Interview by Gary Holt
Equestrian Legacy Radio
EQUUS Film Festival
This is a “pre”-interview with Bernice, to be continued in a longer interview on Equestrian Legacy Radio, soon.
At the age of 50 Bernice Ende retired from teaching and for the next 14 years has ridden over 30,000 miles living in a tent with just her two horses! I visited with this amazing woman at the EQUUS Film Festival at the Kentucky Horse Park this weekend in Lexington KY. A must read is her book “Lady Long Rider”!
Literary Contest WINNER !!!
Wow!!! Wow!!! Wow!!!
CONGRATULATIONS, BERNICE !!!
“Lady Long Rider: Alone Across America on Horseback” *** W-O-N ***
the 2019 EQUUS Film Festival Literary Contest!!!
First Place – Profile
The “Idaho Senior Independent” won the 2019 NAMPA (North America Nature Publishers Association) Award for First Place – Profile for the October 2019 cover story about Bernice. Link to announcement, below.
Below is the profile cover story about Bernice, which won this award.
Greetings to all of you who follow my rides and journeys. I am so delighted to announce that I will indeed be attending and participating in the Equus Film Festival at the Kentucky Horse Park in Lexington, Kentucky, December 5-8, 2019.
A hearty thank you must be extended to Russ Barnett, owner of Outfitters Supply, and Steve Tucker, owner of Tucker Trail Saddles. Both are long-time sponsors who have generously made it possible for me to attend this big event. Russ Barnett shipped my exhibit which will be displayed during the festival and ongoing for a couple more months, and Steve Tucker is shipping ME over to the event. Gentleman, my sincere “Thank You” to both of you.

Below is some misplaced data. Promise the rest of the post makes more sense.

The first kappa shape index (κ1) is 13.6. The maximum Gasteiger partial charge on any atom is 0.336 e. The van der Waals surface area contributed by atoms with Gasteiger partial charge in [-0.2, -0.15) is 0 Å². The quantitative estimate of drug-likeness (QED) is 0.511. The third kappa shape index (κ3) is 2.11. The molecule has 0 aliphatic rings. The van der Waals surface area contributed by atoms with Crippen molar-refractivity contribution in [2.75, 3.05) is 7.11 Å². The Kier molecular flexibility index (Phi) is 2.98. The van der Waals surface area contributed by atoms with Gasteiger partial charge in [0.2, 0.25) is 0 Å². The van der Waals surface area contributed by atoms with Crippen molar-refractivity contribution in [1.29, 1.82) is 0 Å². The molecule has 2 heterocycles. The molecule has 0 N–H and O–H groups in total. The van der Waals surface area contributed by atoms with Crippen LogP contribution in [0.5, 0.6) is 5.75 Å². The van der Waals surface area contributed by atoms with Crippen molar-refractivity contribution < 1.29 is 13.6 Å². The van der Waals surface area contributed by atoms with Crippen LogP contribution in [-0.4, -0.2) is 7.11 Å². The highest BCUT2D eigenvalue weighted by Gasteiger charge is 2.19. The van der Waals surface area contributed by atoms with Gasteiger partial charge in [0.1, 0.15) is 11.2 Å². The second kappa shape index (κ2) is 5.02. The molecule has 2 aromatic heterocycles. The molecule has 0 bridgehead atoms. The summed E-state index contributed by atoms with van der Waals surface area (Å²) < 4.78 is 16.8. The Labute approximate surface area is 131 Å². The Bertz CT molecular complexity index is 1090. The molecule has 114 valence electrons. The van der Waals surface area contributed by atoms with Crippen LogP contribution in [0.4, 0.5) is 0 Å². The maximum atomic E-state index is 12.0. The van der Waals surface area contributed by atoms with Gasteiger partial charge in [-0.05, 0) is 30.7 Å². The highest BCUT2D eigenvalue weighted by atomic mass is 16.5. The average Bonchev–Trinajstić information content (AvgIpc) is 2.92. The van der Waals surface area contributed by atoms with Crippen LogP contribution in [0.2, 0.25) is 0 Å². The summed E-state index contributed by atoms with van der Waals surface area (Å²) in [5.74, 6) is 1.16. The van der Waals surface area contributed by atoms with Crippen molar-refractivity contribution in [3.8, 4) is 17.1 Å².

Although the documentary film produced by WE1 Productions about my journey will not be released until Spring 2020, previews will be shown throughout this festival. It will then be entered in this film festival next year, and shown around the country in about six locales in 2021.
Link to film trailer:
Also, my book “Lady Long Rider: Alone Across America on Horseback” has been submitted in the festival’s Literacy Contest – we shall see how it fares!
The festival will be hosting several panel discussions in which I will be participating, one of which is sponsored by Outfitters Supply & Tuckers Saddle on Saturday. The festival schedule which will show the times of my participation is still being finalized and should be up on their website very soon. Please do check out this incredible event at http://www.equusfilmfestival.net/ and all that is happening with horses, horses, horses.
Link to Kentucky Horse Park website.
I am so grateful for passing lanes. My travels with Bill’s Old Blue Truck, albeit faster than horse travel, are still relatively slow. Mountains are daunting as I shift down into second gear, grateful for the passing lane that allows angry drives with shaking heads to speed past the trudging old truck pulling two horses.